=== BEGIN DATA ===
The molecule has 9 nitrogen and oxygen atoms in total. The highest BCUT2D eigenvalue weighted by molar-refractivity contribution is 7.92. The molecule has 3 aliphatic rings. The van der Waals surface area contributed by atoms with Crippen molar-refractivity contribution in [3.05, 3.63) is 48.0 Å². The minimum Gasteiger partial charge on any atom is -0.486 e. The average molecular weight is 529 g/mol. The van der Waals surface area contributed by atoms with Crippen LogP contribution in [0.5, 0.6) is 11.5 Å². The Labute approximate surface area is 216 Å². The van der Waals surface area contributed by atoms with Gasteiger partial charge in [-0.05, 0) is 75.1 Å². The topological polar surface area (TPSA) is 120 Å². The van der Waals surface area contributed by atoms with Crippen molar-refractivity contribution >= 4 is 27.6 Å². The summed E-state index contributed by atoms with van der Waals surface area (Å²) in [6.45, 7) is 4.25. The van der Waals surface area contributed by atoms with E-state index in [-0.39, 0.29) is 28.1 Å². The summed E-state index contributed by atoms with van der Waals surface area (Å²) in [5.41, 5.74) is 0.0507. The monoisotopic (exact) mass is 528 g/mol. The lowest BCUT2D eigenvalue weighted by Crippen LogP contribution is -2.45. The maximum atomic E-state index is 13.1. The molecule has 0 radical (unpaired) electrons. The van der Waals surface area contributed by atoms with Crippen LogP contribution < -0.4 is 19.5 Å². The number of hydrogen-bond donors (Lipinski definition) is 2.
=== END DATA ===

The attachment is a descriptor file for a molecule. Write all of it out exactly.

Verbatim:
The molecule has 9 nitrogen and oxygen atoms in total. The highest BCUT2D eigenvalue weighted by molar-refractivity contribution is 7.92. The molecule has 3 aliphatic rings. The van der Waals surface area contributed by atoms with Crippen molar-refractivity contribution in [3.05, 3.63) is 48.0 Å². The minimum Gasteiger partial charge on any atom is -0.486 e. The average molecular weight is 529 g/mol. The van der Waals surface area contributed by atoms with Crippen LogP contribution in [0.5, 0.6) is 11.5 Å². The Labute approximate surface area is 216 Å². The van der Waals surface area contributed by atoms with Gasteiger partial charge in [-0.05, 0) is 75.1 Å². The topological polar surface area (TPSA) is 120 Å². The van der Waals surface area contributed by atoms with Crippen molar-refractivity contribution >= 4 is 27.6 Å². The summed E-state index contributed by atoms with van der Waals surface area (Å²) in [6.45, 7) is 4.25. The van der Waals surface area contributed by atoms with E-state index in [-0.39, 0.29) is 28.1 Å². The summed E-state index contributed by atoms with van der Waals surface area (Å²) in [5.41, 5.74) is 0.0507. The monoisotopic (exact) mass is 528 g/mol. The lowest BCUT2D eigenvalue weighted by Crippen LogP contribution is -2.45. The maximum atomic E-state index is 13.1. The molecule has 0 radical (unpaired) electrons. The van der Waals surface area contributed by atoms with Crippen LogP contribution < -0.4 is 19.5 Å². The number of hydrogen-bond donors (Lipinski definition) is 2.